Review: Keenhouse 'Four Dreams' (streaming in full)

Review: Keenhouse ‘Four Dreams’ (streaming in full)

Sep 4, 2012

Release date: September 4, 2012
Rating: 4.5/5

Keenhouse, Los Angeles’ Ken Rangkuty, is streaming his sophomore LP “Four Dreams” in full now (embed below). Ranguty delivers a completely dreamy and infectious brand of electronica, which is international in scope, and occasionally shares some crossover with Sebastien Tellier‘s “Sexuality” LP. “Four Dreams,” however, is geared much more for the electro-house dance floor.

Apparently Rangkuty took four years of traveling over several continents and recording to complete “Four Dreams.” The number four is not arbitrary. Rangkuty crafted the album into four distinct chapters to, as he says, explore “the freedom of working within electronic sound and the desire to expand on those experiences to knit together a storyline out of memories and imagination.”

The Tellier vibe is evident on opening track “Lost In The Night.” Rangkuty’s voice is much breathier, though—very soft and velvety. A groovier vibe is sought and achieved on “Echoplants,” which replicates the spaced-out downtempo of Air to a degree, but achieves a psychedelic flavor around the 3:20 mark that would make even the Gallic duo blush.

“Where I Belong,” which is one of the singles, is built on a percolating bassline and minimal but spacey instrumentation. It is on this track that Keenhouse really flexes his uniquely creative muscles. The retro-futurist aesthetic is playful and mesmerizing, with a repeating chorus of “Do you know where I belong?” The effect of the song is, well, genius—especially at 4:57 when the song suddenly shifts gears into a dance number.

“Twilight Bridge” is a welcomed blend of Parliament Funkadelic’s galloping bass and the lower profile French Touch dance music of the late ’90s and early ’00s (think: Alan Braxe and Fred Falke). Keenhouse is not afraid of abrupt shifts, as is the case on “Taura,” which simultaneously features Asian, cosmic country and late ’70s science fiction soundtrack styles. It’s greatest achievement is the understanding of space. Not space as in the universal void, but recording space. Layers are added but there is no clutter, no onslaught of sound. It’s well-written and produced.

IMG 1486 high Review: Keenhouse Four Dreams (streaming in full)

There is a momentary tonal digression into chill wave territory on “Diary,” but Keenhouse is smart enough to know when to bend and warp, or hop, skip and jump to the next sonic motif. By the album’s midpoint, the listeners might well attempt to guess what’s coming next. Well, it seems that with “Emergence” Keenhouse maybe absorbed the sonic funhouse of Rustie’s 2011 LP “Glass Swords,” in which hip-hop beats, electro synths and R&B thread and spiral to make it damned near impossible not to want to do somersaults, then jump Diamond Dave-style, land in full splits, pull off breakdance for 5 seconds, then moonwalk to the bathroom for some drunken, drugged-out rock and roll.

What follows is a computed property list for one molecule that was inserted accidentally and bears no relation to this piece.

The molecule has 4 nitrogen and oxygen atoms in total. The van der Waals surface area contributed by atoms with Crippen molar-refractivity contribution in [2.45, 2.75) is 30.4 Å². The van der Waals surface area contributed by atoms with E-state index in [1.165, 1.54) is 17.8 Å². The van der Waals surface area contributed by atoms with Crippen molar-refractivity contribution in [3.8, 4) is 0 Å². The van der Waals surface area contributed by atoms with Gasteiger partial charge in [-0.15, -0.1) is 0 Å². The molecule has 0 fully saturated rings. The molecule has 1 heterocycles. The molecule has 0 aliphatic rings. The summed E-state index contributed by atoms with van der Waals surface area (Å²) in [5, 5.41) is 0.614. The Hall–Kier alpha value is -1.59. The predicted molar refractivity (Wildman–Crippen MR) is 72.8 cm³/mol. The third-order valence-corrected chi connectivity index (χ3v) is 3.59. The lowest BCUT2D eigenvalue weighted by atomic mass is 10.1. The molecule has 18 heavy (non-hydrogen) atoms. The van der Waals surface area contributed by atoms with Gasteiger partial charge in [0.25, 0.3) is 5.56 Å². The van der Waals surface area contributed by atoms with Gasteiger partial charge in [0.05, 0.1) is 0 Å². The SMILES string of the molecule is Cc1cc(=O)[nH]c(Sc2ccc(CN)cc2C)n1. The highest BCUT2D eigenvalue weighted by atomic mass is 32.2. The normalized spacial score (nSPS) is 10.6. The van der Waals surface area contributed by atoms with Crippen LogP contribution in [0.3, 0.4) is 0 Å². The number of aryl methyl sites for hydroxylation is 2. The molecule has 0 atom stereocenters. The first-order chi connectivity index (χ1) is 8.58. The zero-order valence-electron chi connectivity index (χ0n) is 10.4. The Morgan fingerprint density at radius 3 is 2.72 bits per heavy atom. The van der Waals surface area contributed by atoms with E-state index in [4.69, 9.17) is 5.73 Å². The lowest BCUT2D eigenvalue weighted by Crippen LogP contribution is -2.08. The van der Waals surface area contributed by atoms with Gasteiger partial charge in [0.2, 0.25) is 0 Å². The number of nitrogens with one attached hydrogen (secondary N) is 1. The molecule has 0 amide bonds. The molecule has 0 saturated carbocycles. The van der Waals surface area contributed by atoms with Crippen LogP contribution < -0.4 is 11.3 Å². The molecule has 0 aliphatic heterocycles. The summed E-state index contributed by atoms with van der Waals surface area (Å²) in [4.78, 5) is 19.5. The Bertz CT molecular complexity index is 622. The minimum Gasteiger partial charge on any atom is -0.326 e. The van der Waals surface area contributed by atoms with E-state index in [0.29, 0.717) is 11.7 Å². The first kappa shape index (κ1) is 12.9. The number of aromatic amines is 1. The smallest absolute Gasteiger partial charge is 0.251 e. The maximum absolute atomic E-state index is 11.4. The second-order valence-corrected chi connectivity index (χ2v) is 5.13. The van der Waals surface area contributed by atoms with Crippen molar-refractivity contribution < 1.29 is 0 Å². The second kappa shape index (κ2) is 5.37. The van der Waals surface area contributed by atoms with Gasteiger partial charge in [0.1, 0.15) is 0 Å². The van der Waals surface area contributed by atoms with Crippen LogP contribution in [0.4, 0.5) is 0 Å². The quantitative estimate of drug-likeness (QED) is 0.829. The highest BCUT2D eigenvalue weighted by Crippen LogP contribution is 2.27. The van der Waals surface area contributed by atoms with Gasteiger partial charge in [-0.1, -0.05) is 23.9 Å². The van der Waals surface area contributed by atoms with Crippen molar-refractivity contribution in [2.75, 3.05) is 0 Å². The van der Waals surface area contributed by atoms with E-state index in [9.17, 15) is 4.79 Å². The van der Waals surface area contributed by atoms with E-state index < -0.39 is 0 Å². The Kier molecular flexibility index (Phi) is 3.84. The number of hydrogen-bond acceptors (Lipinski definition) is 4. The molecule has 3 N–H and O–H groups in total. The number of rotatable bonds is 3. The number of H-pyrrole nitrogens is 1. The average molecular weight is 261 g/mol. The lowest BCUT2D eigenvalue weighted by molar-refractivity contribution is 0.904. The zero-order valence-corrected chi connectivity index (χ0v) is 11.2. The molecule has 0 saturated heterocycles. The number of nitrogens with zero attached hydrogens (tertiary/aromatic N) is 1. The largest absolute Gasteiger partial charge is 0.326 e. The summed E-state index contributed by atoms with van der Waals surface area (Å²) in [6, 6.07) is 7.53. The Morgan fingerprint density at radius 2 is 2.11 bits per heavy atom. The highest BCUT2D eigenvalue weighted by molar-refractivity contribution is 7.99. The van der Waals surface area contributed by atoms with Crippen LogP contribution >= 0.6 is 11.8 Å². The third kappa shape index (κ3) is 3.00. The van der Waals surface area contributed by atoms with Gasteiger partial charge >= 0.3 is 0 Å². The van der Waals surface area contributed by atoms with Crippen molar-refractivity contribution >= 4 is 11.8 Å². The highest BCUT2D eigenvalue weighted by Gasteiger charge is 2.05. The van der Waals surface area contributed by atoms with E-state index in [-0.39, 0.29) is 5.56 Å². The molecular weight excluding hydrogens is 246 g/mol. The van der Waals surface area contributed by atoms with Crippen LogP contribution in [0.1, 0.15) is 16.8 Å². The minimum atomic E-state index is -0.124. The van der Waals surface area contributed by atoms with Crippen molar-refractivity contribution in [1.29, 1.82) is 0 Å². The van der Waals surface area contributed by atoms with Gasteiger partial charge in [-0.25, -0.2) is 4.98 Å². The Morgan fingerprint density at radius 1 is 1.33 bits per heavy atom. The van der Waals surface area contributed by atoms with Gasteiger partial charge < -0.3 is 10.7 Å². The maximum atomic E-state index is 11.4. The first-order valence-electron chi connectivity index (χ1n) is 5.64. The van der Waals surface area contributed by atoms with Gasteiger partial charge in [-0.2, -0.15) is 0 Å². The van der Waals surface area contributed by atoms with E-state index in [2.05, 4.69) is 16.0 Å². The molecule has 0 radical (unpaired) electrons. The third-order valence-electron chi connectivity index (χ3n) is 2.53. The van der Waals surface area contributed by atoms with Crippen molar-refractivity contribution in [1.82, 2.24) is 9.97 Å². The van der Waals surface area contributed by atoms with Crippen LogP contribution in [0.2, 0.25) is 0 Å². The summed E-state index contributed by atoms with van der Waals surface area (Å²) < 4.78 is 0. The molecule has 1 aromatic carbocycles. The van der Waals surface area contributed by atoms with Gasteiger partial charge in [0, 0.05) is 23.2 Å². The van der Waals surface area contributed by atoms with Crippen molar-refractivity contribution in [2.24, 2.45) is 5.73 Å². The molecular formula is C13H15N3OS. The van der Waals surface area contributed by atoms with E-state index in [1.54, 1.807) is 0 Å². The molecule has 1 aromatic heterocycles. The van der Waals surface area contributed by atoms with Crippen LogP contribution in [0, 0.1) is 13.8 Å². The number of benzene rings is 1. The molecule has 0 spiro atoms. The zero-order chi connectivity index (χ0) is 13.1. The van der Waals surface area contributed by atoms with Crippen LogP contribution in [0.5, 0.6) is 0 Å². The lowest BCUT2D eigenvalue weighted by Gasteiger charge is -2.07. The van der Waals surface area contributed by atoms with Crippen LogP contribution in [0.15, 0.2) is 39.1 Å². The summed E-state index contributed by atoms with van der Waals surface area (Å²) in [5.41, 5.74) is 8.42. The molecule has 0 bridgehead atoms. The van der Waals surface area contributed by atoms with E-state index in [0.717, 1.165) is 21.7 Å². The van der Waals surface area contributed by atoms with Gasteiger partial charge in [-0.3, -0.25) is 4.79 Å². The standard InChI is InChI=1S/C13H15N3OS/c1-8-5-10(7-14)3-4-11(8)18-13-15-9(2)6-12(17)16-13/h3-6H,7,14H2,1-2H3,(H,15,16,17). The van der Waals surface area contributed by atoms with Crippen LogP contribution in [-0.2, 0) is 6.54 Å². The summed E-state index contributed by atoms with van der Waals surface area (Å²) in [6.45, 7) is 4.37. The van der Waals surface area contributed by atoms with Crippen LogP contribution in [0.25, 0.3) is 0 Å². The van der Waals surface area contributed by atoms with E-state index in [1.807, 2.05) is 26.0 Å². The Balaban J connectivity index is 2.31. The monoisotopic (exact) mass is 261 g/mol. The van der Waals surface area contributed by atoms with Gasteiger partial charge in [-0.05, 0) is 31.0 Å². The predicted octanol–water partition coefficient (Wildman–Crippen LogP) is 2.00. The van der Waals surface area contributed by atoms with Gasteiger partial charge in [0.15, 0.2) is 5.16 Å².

The thread seems to be temporarily lost on the piano-driven space jazz of “Patchworld” after the ambient break “Median Of A Moment,” but it’s the sort of track that is quite frankly needed after the psychedelic rave of “Emergence.” One needs to relax after all—to bask in the glory of Keenhouse’s neon daydream. By this point, Rangkuty is bringing it all back home. There is some gritty, crunchy dance-floor ready goodness on “I Can’t Sleep Since” before a more classic acid house theme emerges on “Wet Earth,” which could seriously do battle with some of the best stuff that Chemical Brothers, Underworld and Orbital throw at their fanbase. The effect is pure wonder. Listeners will want to hear it blasting from monolithic speakers in the middle of rural field.

Album closer, “The Lullaby of Keenhouse,” is sample and piano-heavy. Soft, reflective and as calming as the water that is flowing behind the piano notes. It’s an elegant touch and fitting end to a really fantastic electronic album.

Keenhouse’s “Four Dreams” LP is out today on Binary Entertainment. Head over to Friends of Friends for more info.

Tracklist:
1. Lost In The Night
2. Echoplants
3. Where I Belong
4. Twilight Bridge
5. Taura
6. Diary 11
7. Emergence
8. Meidan Of A Moment
9. Can’t Sleep Since
10. Wet Earth
11. The Lullaby Of Keenhouse

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